You asked: How many sailors served in Vietnam?

At the peak of American involvement in the Vietnam War, in 1968, there were 38,000 Navy personnel in NAVFORV (Naval Forces Vietnam); this decreased to about 17,000 by the end of 1970 (Marolda, 1994). By the end of the War, the Navy played a minimal role in near-shore and in-country activities.

How many Navy personnel served in Vietnam?

Totals. 9,087,000 military personnel served on active duty during the official Vietnam era from August 5, 1964 to May 7, 1975.

How many Navy sailors died in Vietnam?

A total of 1.842 million Sailors served in Southeast Asia.

Overall, the Navy suffered the loss of 1,631 men killed and 4,178 wounded during the course of the war.

What did the Navy do in Vietnam?

American naval operations in the Vietnam War had multiple goals during the period of 1965 to 1973, but most operations can be classified as aerial bombing and surveillance, surface interdiction of supplies along the coast and inland waterways, gunfire support, logistical support, military advising, and humanitarian …

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How many soldiers did the Vietcong have?

About 40,000 communist soldiers infiltrated the South in 1961–63. The Viet Cong grew rapidly; an estimated 300,000 members were enrolled in “liberation associations” (affiliated groups) by early 1962. The ratio of Viet Cong to government soldiers jumped from 1:10 in 1961 to 1:5 a year later.

What percentage of Vietnam veterans actually saw combat?

Of the 2.6 million, between 1-1.6 million (40-60%) either fought in combat, provided close support or were at least fairly regularly exposed to enemy attack. 7. 7,484 women (6,250 or 83.5% were nurses) served in Vietnam .

What was the life expectancy of a helicopter door gunner in Vietnam?

The life expectancy of door gunners was short – about two weeks – the exact length of time Henrey served during his second tour, before his helicopter had a mechanical failure and crashed into the South China Sea.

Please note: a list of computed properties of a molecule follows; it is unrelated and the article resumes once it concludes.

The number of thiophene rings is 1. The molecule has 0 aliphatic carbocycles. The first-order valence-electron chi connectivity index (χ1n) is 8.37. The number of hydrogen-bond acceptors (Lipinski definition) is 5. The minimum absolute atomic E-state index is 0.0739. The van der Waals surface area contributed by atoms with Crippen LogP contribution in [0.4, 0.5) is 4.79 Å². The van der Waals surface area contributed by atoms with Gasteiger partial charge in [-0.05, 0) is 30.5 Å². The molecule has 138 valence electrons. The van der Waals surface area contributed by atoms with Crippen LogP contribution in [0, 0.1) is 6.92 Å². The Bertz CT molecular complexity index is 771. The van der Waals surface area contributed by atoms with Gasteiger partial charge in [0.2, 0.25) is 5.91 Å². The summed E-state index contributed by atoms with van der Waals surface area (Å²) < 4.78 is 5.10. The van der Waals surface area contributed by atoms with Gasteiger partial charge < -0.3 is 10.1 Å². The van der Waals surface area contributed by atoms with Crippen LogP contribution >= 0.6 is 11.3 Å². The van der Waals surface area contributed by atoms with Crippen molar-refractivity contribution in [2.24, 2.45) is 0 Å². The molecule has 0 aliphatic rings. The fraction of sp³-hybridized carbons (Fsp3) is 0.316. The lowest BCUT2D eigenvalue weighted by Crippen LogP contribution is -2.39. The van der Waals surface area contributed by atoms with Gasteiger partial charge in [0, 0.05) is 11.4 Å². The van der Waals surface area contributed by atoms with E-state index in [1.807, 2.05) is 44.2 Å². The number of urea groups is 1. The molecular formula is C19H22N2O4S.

Which military branch has highest death rate?

The Marine Corps had the highest rate, according to the 2018 Department of Defense Suicide Event Report, followed by the Army, Navy and Air Force.

What was the bloodiest battle in Vietnam?

52 years ago, the bloodiest battle of Vietnam ended, and it changed forever how Americans felt about the war. The Battle of Hue began early on January 31, 1968 and lasted until the first days of March, when US troops retook the city.

What branch killed the most?

Charles Benjamin “Chuck” Mawhinney (born 1949) is a United States Marine who holds the Corps’ record for the most confirmed sniper kills, having recorded 103 confirmed kills and 216 probable kills in 16 months during the Vietnam War.

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What is a blue water Vietnam veteran?

Veterans who served on open sea ships off the shore of Vietnam during the Vietnam War are referred to as “Blue Water Navy Veterans.”

What does brown water navy mean?

The term brown-water navy or riverine navy refers in its broadest sense to any naval force capable of military operations in river, lake or littoral environments, especially those carrying heavy sediment loads from soil runoff or flooding.

What does the term blue water navy mean?

Vietnam-era Blue Water Navy veterans are considered to be those who served aboard ships in the open waters off the coast of Vietnam during the Vietnam War, and who did not go ashore.

How many draftees died in Vietnam?

WASHINGTON, Feb. 11—The war in Vietnam has claimed more than 12,000 deaths among draftees, most of them in the army, the Pentagon said today. This means that about one of every 104 draftees from June, 1965, the beginning of the Vietnam build‐up, to June, 1969, was killed in action.

Are there still American soldiers in Vietnam?

It’s estimated that tens of thousands of veterans have returned to Vietnam since the 1990s, mostly for short visits to the places where they once served. Decades after the fall of Saigon (now Ho Chi Minh City) many former soldiers still wonder why they were fighting.

Why did America lose in Vietnam?

America “lost” South Vietnam because it was an artificial construct created in the wake of the French loss of Indochina. Because there never was an “organic” nation of South Vietnam, when the U.S. discontinued to invest military assets into that construct, it eventually ceased to exist.

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Halong Bay